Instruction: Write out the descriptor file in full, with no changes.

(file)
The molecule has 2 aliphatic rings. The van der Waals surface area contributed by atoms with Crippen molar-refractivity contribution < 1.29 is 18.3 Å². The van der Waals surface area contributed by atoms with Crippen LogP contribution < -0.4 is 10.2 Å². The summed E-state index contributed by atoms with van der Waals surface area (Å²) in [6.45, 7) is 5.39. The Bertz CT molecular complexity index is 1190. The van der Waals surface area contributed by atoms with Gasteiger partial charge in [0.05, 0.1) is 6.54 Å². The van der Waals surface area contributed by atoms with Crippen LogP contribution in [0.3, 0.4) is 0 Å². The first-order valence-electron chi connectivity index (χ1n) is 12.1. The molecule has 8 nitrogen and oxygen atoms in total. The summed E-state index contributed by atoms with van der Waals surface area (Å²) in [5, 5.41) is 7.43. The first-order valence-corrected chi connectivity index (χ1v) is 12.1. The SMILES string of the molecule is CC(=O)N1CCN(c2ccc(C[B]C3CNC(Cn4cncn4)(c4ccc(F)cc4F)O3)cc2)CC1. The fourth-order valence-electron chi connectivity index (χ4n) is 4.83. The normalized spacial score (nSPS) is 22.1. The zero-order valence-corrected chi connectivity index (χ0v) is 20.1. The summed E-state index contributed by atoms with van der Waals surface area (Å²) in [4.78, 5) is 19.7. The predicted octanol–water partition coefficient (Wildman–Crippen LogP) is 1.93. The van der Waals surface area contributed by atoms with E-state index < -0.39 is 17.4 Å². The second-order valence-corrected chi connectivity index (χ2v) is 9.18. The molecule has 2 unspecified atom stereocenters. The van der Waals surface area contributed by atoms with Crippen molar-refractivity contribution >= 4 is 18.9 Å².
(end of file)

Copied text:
The molecule has 2 aliphatic rings. The van der Waals surface area contributed by atoms with Crippen molar-refractivity contribution < 1.29 is 18.3 Å². The van der Waals surface area contributed by atoms with Crippen LogP contribution < -0.4 is 10.2 Å². The summed E-state index contributed by atoms with van der Waals surface area (Å²) in [6.45, 7) is 5.39. The Bertz CT molecular complexity index is 1190. The van der Waals surface area contributed by atoms with Gasteiger partial charge in [0.05, 0.1) is 6.54 Å². The van der Waals surface area contributed by atoms with Crippen LogP contribution in [0.3, 0.4) is 0 Å². The first-order valence-electron chi connectivity index (χ1n) is 12.1. The molecule has 8 nitrogen and oxygen atoms in total. The summed E-state index contributed by atoms with van der Waals surface area (Å²) in [5, 5.41) is 7.43. The first-order valence-corrected chi connectivity index (χ1v) is 12.1. The SMILES string of the molecule is CC(=O)N1CCN(c2ccc(C[B]C3CNC(Cn4cncn4)(c4ccc(F)cc4F)O3)cc2)CC1. The fourth-order valence-electron chi connectivity index (χ4n) is 4.83. The normalized spacial score (nSPS) is 22.1. The zero-order valence-corrected chi connectivity index (χ0v) is 20.1. The summed E-state index contributed by atoms with van der Waals surface area (Å²) in [4.78, 5) is 19.7. The predicted octanol–water partition coefficient (Wildman–Crippen LogP) is 1.93. The van der Waals surface area contributed by atoms with E-state index < -0.39 is 17.4 Å². The second-order valence-corrected chi connectivity index (χ2v) is 9.18. The molecule has 2 unspecified atom stereocenters. The van der Waals surface area contributed by atoms with Crippen molar-refractivity contribution >= 4 is 18.9 Å².